Showing posts from June 19, 2016

Randall Sawka, Continuing Travels in Asia

Nancy and I have kimchied and sushied (so tasty) our way through Korea and Japan. It was awesome. We made some new friends and met a handful of friends from years gone by. Our flight from Osaka to Taipei seemed simple enough. We had our train ticket to the airport in plenty of time for the 2:40 flight. Oh, how I wish I had checked whether the flight I booked was AM or PM. As I said, our flight from Osaka to Taipei was a Randallesque disaster. We slightly messed up our budget, but collected a few more air miles. The wife didn't find that amusing. During the quiet flight I was able to get work done on my next novel.

From Taipei we took the short bus ride to our home for the next three months, Taichung. The city is vibrant and loaded with some of the kindest people you can imagine. I suppose it's main claim to fame is that it is where Life of Pi was filmed.
We live up there, seven stories up in a modest but comfy apartment lent to us by our friend Michael. He will be in Canada fo…

Can Nonviolence Stop the Killing? By Sandy Semerad

I’ve been thinking about Dr. Martin Luther King lately, and wondering what the slain civil rights leader and champion of nonviolence would say about the deadly mass shootings in our country.
I started thinking about King as I listened to the song, People Get Ready. I’d heard the song before, but I’d never paid attention to the words until Larry, my piano-playing husband, wanted me to sing it. I had forgotten Curtis Mayfield had written the song. According to Mayfield, the lyric and tune germinated as he waited at a Chicago train station for King to arrive.
Although he wrote other gospel songs, this particular one became an enormous hit. It has been recorded by Rod Stewart, the Neville Brothers, and others, including Mayfield himself. Mayfield would have been 74, June 3, had he lived:         “People get ready                                               There’s a train a-coming          You don’t need no baggage          You just get on board          All you need is faith          To…

The Weight of Words by Victoria Chatham

Coming Soon!

All authors know that writing can be a lonely occupation. They also know that sitting for hours with a computer is not good for them. It’s easy to get lost in the flow of writing. The upside is – the book gets finished. The downside? All that sitting may add a few extra pounds. It is so easy to forget about taking the exercise we all need in favor of just adding a few more words to the work-in-progress, and those words can weigh heavy.
I have a love hate relationship with weight. Photographs show that I was a child of average build and size, but all that changed when I was eight years old and had a three month long bout with pneumonia with much of that time being spent in bed.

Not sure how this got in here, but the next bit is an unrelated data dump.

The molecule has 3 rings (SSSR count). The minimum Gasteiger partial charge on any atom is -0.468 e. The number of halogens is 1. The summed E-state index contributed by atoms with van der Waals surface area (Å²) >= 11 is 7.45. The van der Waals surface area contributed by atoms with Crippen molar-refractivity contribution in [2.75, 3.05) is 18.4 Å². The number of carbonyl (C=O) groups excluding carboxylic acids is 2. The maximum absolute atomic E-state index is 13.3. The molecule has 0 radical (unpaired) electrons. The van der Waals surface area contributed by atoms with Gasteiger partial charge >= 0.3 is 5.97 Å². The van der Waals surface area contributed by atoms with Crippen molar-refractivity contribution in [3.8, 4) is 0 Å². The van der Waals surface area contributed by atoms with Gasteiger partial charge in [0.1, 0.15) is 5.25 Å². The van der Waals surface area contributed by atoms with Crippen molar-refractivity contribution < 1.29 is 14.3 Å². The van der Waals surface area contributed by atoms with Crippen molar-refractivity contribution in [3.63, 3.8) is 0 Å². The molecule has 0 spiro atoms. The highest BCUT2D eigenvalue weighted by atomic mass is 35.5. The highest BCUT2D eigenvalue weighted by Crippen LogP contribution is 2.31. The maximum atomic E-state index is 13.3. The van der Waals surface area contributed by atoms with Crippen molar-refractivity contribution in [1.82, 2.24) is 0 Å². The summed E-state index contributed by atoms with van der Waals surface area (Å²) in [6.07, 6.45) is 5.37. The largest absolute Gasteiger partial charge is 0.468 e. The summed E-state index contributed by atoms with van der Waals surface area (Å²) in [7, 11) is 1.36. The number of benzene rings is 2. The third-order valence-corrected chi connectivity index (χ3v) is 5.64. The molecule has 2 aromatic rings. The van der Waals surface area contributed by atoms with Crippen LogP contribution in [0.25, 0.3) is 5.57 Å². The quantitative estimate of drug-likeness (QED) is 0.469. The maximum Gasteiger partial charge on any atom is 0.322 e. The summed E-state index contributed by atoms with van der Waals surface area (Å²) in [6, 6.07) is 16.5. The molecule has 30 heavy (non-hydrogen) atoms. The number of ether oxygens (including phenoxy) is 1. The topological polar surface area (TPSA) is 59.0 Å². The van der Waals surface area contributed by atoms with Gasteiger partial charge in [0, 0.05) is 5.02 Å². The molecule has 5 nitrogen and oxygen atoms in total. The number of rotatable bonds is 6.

I apparently did not have much of an appetite and the doctor advised my mother to not worry about what I ate as long as I drank plenty of milk which, in the early 1950s, was whole milk. Consequently, by the time I got out of bed, I was almost as round as I was high and so began my life long battle wit…

The Song Her Paddle Sang

The Song Her Paddle Sang

For nearly two decades Emily Pauline Johnson, known by her stage name as Tekahionwake, thrilled audiences at the turn of the century across Canada and Europe with her recitals. Born half native Mohawk and Caucasian in Brantford Ontario. Although more white than native, by Canadian law she was classed as a native. Her father was head chief of the six nations tribes and her mother of pure English bloodlines. Their marriage shocked Canadian society, at the time in the late 1800’s. Pauline went on to continue that wave of awe during her stage performances with many of her plays and poetry stood up for native beliefs, unheard of in her time.            Her health, precarious as a child, led to her early death in Vancouver where she died of breast cancer at an early middle age in 1913. Pauline grew up devouring poetry and read most of Shakespeare, Longfellow and Byron, among others. One night her lucky break occurred when she was part of a Canadian authors reading ni…

Owl Card by Cheryl Wright

Click here for an Excerpt

I have four granddaughters. Three of them go crazy over anything owl. My now fourteen year old twin grandchildren had a birthday recently, so I decided to make each of them an owl card.
Today I'm sharing my granddaughter's card. 

This was a very simple card.  I sponged around all the edges, then stamped the top section with leaves, using the same ink. 
I made an owl using the Stampin' Up! Owl Punch, which I love, and decorated it up. I wanted the owl to look like it was on a swing hanging from a tree, hence the leaves, but didn't have a swing stamp. 
So... I took some twine, cut a small piece of brown cardboard, which I distressed to make it look like wood, and added the twine as thought it was attached to the wood. 
Last but not least, I stamped Happy Birthday. The stamp was again from Stampin' Up! 
Next month I'll showcase the card I made for my grandson. 

I hope you've enjoyed this post. Thanks for reading, and I'll see you …

Books We Love's Tantalizing Talent ~ Author Sandy Semerad